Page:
cover image The Florida Life of Thomas Edison

The Florida Life of Thomas Edison

Michele Wehrwein Albion, . . Univ. Press of Florida, $34.95 (264pp) ISBN 978-0-8130-3259-7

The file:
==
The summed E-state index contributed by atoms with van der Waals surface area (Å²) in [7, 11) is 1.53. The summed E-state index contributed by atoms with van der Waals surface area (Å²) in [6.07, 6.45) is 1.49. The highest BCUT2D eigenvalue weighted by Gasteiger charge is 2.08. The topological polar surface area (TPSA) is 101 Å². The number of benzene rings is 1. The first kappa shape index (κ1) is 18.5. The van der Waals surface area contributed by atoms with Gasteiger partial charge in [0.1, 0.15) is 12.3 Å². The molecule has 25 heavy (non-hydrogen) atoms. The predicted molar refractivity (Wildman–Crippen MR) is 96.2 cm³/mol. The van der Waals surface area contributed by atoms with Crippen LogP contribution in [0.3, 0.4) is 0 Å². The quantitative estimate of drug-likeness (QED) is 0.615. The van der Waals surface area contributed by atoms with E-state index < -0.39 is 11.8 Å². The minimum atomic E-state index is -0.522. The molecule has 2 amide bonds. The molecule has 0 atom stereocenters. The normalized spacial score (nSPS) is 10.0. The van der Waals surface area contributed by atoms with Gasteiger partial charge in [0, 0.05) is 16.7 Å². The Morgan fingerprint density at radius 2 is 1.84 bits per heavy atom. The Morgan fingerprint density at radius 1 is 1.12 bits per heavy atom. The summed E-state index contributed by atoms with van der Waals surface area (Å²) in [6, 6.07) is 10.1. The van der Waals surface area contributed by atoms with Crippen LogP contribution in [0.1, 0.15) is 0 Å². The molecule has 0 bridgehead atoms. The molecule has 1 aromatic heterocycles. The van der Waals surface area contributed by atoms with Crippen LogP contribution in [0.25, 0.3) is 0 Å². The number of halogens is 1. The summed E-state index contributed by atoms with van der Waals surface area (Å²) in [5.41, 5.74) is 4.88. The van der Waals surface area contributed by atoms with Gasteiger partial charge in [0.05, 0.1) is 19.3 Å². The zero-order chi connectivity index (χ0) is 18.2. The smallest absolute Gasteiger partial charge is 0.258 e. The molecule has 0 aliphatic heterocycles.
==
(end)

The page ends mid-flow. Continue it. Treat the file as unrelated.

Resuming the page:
This is both a portrait of Thomas Edison and a record of the vast changes to the region of Fort Myers, Fla., as it grew from a remote and unspoiled wilderness into a popular modern resort area with the attendant problems of overdevelopment and environmental damage. When Edison decided in 1885 to build a winter retreat and laboratory in Fort Myers, the region was regarded as a “frontier outpost.” The local paper proudly announced Edison's decision, and the town enjoyed an economic boom as construction progressed on the inventor's compound. Edison's new second wife, young Ohio-born Mina Miller, arrived in Fort Myers in 1886 and initially found the lack of running water and abundance of bugs ”miserable.” But she grew to love the place and became a strong advocate for both the people and the environment. Albion, former curator of the Edison and Ford Winter Estates, writes with an eye for extraordinary as well as ordinary details, from the difficult task of lighting Fort Myers in the late 1880s to family expeditions up the Caloosahatchee River and into the Everglades. B&w illus., maps. (Oct. 5)